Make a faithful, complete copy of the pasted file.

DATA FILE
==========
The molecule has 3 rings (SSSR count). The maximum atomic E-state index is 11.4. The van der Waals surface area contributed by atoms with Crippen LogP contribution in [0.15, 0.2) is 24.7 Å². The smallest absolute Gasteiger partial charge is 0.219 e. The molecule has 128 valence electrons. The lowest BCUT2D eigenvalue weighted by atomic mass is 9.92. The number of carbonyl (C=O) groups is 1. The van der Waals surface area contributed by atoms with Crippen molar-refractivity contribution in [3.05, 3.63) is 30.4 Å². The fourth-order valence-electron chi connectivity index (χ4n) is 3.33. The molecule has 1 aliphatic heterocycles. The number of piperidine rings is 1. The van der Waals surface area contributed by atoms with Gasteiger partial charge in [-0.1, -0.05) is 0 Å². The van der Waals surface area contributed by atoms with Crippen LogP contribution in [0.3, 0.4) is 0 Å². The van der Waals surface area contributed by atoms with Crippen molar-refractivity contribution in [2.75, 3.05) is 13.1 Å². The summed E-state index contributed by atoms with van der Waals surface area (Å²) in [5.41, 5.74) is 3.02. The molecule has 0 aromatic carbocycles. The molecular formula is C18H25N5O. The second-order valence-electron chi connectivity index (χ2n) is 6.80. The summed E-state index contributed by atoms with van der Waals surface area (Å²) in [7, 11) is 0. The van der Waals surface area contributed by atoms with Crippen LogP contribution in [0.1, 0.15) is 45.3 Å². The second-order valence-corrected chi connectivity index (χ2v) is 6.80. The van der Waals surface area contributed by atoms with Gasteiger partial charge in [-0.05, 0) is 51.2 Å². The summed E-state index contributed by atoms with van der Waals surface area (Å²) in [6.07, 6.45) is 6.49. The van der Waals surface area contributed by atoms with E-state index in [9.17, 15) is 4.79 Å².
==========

The molecule has 3 rings (SSSR count). The maximum atomic E-state index is 11.4. The van der Waals surface area contributed by atoms with Crippen LogP contribution in [0.15, 0.2) is 24.7 Å². The smallest absolute Gasteiger partial charge is 0.219 e. The molecule has 128 valence electrons. The lowest BCUT2D eigenvalue weighted by atomic mass is 9.92. The number of carbonyl (C=O) groups is 1. The van der Waals surface area contributed by atoms with Crippen molar-refractivity contribution in [3.05, 3.63) is 30.4 Å². The fourth-order valence-electron chi connectivity index (χ4n) is 3.33. The molecule has 1 aliphatic heterocycles. The number of piperidine rings is 1. The van der Waals surface area contributed by atoms with Gasteiger partial charge in [-0.1, -0.05) is 0 Å². The van der Waals surface area contributed by atoms with Crippen LogP contribution in [0.3, 0.4) is 0 Å². The van der Waals surface area contributed by atoms with Crippen molar-refractivity contribution in [2.75, 3.05) is 13.1 Å². The summed E-state index contributed by atoms with van der Waals surface area (Å²) in [5.41, 5.74) is 3.02. The molecule has 0 aromatic carbocycles. The molecular formula is C18H25N5O. The second-order valence-electron chi connectivity index (χ2n) is 6.80. The summed E-state index contributed by atoms with van der Waals surface area (Å²) in [7, 11) is 0. The van der Waals surface area contributed by atoms with Crippen LogP contribution in [0.1, 0.15) is 45.3 Å². The second-order valence-corrected chi connectivity index (χ2v) is 6.80. The van der Waals surface area contributed by atoms with Gasteiger partial charge in [-0.05, 0) is 51.2 Å². The summed E-state index contributed by atoms with van der Waals surface area (Å²) in [6.07, 6.45) is 6.49. The van der Waals surface area contributed by atoms with E-state index in [9.17, 15) is 4.79 Å².